Determine the obstacles in the room

One of the things to consider when hanging your cat tree is the other obstacles in the room. After all, you don't want your feline mistaking the curtains or television screen for part of its playground! Not to mention the fact that you don't want to be constantly picking up toppled furniture or pictures knocked off the wall. Take into consideration any doors or windows, and the height of any surrounding furniture.

Another thing to keep in mind if you have other pets, your cat will likely use the tree to get away from them. This means the probability of an accident is high, so be sure to "pet-proof" the room. You don't want to be watching your breakables get knocked off nearby perches, either. Be smart about what you place within easy reach of your built-in cat tree. 

Locate the studs

The next thing you're going to want to do is locate the studs in the wall you'll be using. Studs are usually placed 16 inches from the center of one to the center of the next. The shelves or features of your cat tree will need to be attached to the studs, so they won't simply fall off the wall as soon as your cat jumps on them. For this part, you'll need to use a stud finder. You can get one such as the Craftsman stud finder at Lowe's for $21.98, if you don't have one. This handy little gadget makes it easy to locate the center of each stud in drywall. It can also locate metal studs.

Keep in mind that stud locations change around doors and windows, which could give you other possible locations for placement. Get a roll of painter's tape, which incidentally can also be found at Lowe's for $5.48, and mark the wall where the stud finder lights up to tell you where the studs are. This step will show you where you can attach each piece to the wall, and so will largely determine the way it can match up to the design you want. If you made cutouts of silhouettes of each piece, you can stick them up on the wall where the studs have been marked to get an even more accurate representation.

Take specific measurements for spacing

For this step, you'll need a tape measure and a pencil. It's important to get your spacing right, and you will want to take into consideration the agility of your particular cat. Make sure the access points for the tree are reasonable for your feline. That said, the average vertical spacing is about 10 to 17 inches between each shelf. For horizontal spacing, about 11 to 18 inches between them should be about right. Most cats can jump these distances easily, but it presents enough of a challenge to make it enjoyable for them. Additionally, keep in mind the top shelf or perch should be placed high enough, at least five to six feet up.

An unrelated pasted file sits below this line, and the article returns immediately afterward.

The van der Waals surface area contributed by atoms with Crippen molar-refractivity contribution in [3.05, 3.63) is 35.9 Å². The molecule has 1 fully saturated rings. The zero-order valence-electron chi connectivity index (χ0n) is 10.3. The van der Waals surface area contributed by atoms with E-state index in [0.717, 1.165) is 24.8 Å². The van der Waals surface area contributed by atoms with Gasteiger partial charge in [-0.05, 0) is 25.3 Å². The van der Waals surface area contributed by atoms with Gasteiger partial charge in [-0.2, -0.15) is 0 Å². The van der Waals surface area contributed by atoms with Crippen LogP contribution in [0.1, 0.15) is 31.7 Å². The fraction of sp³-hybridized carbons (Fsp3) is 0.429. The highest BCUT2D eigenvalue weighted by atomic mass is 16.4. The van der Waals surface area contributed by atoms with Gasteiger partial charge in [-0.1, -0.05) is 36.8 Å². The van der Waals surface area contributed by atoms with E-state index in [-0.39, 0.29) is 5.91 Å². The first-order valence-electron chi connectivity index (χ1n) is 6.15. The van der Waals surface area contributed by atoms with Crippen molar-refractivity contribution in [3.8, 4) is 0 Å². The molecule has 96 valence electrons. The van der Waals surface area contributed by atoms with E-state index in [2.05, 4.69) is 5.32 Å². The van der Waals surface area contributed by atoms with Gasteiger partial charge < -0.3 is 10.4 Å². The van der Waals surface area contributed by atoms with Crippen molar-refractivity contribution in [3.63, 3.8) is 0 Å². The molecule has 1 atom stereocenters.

This distance should also work with most stud alignments. As long as you know where the studs are located, you can now measure out carefully between each shelf or major attachment of the cat tree. Measure and mark with a pencil on the wall where you want each shelf or attachment to go. You should then be able to see how the arrangement will work on the wall you've chosen. Rearrange the elements until you're happy with it and you have a design that works for your cat.

Attach carpet to the shelves

One of the most important steps is attaching carpet to the shelves. You don't want your feline to slip right off the cat furniture, so you'll need to attach carpeting to the surface. If the cat tree doesn't come with pieces of carpet for this purpose, you'll need to get some. You can sometimes go to a place that sells carpet and ask them if they have any scraps. It really doesn't matter whether it's short or shag carpet, unless you happen to know your cat's preference. As for color, find one that matches the colors of the room.